The Daily Globe - Serving Gogebic, Iron and Ontonagon Counties

Community mourns Ernie Moore

 

June 26, 2019



By RICHARD JENKINS

rjenkins@yourdailyglobe.com

Hurley — Those who knew him continue to mourn the loss of Ernest “Ernie” Moore, who passed away last week.

Moore, 63, who died June 16 in Florida while traveling home, owned and operated the Iron County Miner and Print Shop in Hurley.

His role at the newspaper and his nature meant he knew many members of the community.

“All growing up, when we were driving around with him as kids or whatever; people would wave at him and say hi. He knew a lot of their names,” recalled his son, Michael Moore. “Sometimes, we’d say, ‘Who was that?’ and he’d say, ‘I don’t know.’ But most of the time, he knew who it was.”

Michael said the weekly newspaper — which Ernie took over from his father in 1992 — connected him to the community he grew up in and moved back to.

“He loved being involved and reporting on schools — especially I think he really liked the high school sports, I think he enjoyed going to those games.” Michael said. “But I think he enjoyed … (the) school board meetings or city meetings (even more).

“I think he liked being involved in the community and knowing what was going on, helping people be informed.”

Those Moore covered were just as positive about the mark he left on the community.

“I can’t say enough good about Ernie. Ernie was a wonderful, kind person,” said Joe Pinardi, Iron County Board Chairman and former Hurley mayor. “It breaks everyone’s heart, we’re all going to miss him dearly.”

“He never had a bad word to say about anybody,” Pinardi continued.

“He supported the community in anything; meaning he was a long-standing chamber member, the Miner was a long-standing supporter of the Paavo (Nurmi Marathon) as a sponsor, (he) helped numerous organizations and groups with flyers for fundraisers, printing tickets — everything,” said Rita Franzoi, the events coordinator for the Hurley Chamber of Commerce.

Along with his work at the Miner, Moore was active in the local Rotary club.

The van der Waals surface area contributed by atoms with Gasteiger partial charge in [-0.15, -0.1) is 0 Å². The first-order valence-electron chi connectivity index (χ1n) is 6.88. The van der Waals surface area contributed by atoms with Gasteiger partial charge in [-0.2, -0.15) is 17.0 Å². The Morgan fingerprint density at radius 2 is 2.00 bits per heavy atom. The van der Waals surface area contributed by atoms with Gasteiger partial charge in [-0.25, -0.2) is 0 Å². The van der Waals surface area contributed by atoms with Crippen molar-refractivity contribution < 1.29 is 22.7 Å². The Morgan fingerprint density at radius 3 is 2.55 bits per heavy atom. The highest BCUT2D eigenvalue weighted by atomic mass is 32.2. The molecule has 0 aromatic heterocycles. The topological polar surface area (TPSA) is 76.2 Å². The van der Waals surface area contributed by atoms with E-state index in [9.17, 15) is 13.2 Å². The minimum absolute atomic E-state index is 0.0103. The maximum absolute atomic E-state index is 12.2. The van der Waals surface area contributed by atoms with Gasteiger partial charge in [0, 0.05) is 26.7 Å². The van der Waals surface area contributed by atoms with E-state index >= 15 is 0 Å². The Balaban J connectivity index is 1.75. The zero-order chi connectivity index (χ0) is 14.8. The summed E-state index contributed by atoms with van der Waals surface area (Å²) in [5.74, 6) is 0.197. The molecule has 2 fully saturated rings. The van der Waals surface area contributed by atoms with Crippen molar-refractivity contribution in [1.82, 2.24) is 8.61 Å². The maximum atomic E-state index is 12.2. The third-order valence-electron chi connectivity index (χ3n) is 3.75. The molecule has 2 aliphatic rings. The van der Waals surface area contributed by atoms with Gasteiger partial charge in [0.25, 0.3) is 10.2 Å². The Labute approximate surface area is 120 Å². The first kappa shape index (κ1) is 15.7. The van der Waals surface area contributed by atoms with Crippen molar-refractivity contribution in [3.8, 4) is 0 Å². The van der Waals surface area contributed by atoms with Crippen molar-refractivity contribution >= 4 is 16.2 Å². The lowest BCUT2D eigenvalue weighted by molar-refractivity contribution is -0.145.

“He was probably one of the best (Rotarians) we had,” said Will Corcoran, the club’s treasurer. “He was just a prince of a guy. I can’t say enough good things about him.”

“He’s been on our board for many years … he handled our youth exchange program. I think he’s probably had every position you can have in Rotary,” said Corcoran, who knew Moore since Corcoran joined Rotary over 20 years ago. “Everybody has always looked to him for advice and guidance.

“He’s just been a great guy. I don’t know how else to put it.”

“He’s always been right there to bend over backwards for me,” Corcoran said, referring not only to Rotary but the other local causes Moore helped him with.

Although Moore played a large role in the area, he was not one to seek the spotlight — preferring instead to help out behind the scenes.

“He was a very kind, humble man. He would hate all of this (focus),” said Ricky Kelly, who worked with Moore at the Miner.

Active in his church, faith also played an important role in his life.

“He had the strongest faith of anybody I know,” Kelly said.

“You could tell he was a man of strong faith, and he carried himself honestly in his faith,” Franzoi told the Daily Globe.

Losing his wife, Carla, and daughter, Adeline, in a car crash in 1999; Moore is survived by seven children and 14 grandchildren.

A public visitation for Moore will be held Saturday at 10 a.m., followed by a funeral service at 11 a.m. at the McKevitt-Patrick Funeral Home in Ironwood.

 
 

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